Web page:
What does it mean when a last name is followed by "False" #general


One of my relatives born in Poland in 1886 was listed as "Gołda Lustgarten false Turner".   Does that mean that her last name should have been Turner and not Lustgarten?   

George Frankel
Researching:  Turner/Lustgarten  Krakow, Mszana Dolna, Kalwaria, Oswiecim, Wadowice, Nowy Targ, Nowy Sacz, Poland  


Dear Mr. Frankel,
I can think of two options: It can mean, that in another document she was mentioned as Golda Turner, what was wrong since her name was Golda Lustgarten. Or - it is a reading mistake and instead of "false" it should be an abbreviation of the German word "vormals", "formerly".
A good and healthy new year
Wolfgang Fritzsche, genealogist, Germany


But listed where?
-Ari Dale


Emily Garber has an excellent presentation that covers this. The name following false or (f.) is one that the person was using but was not the legal name. So Golda Lustgarden was her correct legal name, but she went by Golda Turner. This could have been because her parent's marriage was not officially recognized (married only in the religious sense but not civil, for various reasons). Or she could have just started using Turner to sound less Jewish, as another example. There was an opportunity on Naturalization papers to change a legal name at that time, but only for some time periods.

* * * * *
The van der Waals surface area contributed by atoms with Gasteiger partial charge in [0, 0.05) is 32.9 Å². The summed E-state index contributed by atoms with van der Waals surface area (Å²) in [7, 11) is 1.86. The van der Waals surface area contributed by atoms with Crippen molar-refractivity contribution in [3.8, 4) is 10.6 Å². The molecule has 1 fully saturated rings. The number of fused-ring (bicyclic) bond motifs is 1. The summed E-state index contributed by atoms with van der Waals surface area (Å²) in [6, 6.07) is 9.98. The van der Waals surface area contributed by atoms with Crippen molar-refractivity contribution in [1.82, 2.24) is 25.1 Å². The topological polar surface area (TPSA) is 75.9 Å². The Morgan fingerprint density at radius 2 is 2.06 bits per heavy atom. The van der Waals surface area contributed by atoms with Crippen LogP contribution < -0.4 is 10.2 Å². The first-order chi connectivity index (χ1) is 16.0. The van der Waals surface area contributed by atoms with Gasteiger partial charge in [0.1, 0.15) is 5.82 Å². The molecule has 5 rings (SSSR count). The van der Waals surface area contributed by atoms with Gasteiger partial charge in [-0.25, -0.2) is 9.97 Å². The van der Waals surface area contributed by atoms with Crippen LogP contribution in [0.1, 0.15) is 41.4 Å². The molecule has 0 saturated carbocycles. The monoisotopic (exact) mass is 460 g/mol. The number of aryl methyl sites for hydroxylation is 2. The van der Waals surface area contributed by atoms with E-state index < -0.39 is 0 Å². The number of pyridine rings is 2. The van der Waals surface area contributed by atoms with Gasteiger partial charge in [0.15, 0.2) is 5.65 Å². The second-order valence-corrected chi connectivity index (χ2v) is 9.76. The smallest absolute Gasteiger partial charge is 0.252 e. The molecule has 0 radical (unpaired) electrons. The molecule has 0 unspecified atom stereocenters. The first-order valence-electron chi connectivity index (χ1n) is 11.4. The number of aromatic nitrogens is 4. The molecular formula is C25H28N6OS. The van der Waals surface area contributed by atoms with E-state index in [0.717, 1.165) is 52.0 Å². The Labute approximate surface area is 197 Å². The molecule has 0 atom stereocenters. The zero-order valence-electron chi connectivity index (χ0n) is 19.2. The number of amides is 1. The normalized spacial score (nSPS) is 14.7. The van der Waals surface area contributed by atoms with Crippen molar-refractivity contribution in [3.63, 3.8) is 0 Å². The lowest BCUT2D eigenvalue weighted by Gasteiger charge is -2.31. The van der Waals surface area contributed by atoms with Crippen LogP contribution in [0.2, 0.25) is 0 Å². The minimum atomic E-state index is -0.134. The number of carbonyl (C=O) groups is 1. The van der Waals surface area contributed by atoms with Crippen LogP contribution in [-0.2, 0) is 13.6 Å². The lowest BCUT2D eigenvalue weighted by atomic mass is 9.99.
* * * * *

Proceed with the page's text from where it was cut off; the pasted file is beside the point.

Jeff Goldner
Researching Goldner, Singer, Neuman, Braun, Schwartz, Gluck, Reichfeld (Hungary/Slovakia); Adler, Roth, Ader (Galicia); Soltz/Shultz/Zuckerman/Zicherman (Vitebsk, maybe Lithuania)

Moshe Berman

Exciting what was said above, here’sa personal example:

My great-grandfather was Josef Bermann false
Lehrhaupt. His father was Perez Lehrhaupt and mother was Sara Bermann. They were only religiously married and not civilly. Consequentially, the children carried both names. 

Moshe Berman,
Boca Raton, Florida 

Researching: Berman, Lehrhaupt, Gelb, Gold, Rabinowitz, Schroit, Wejc, Meryash, Tropper, Gonter, Tesler, Melamed, Jaeckel, Perlstein, Hillowitz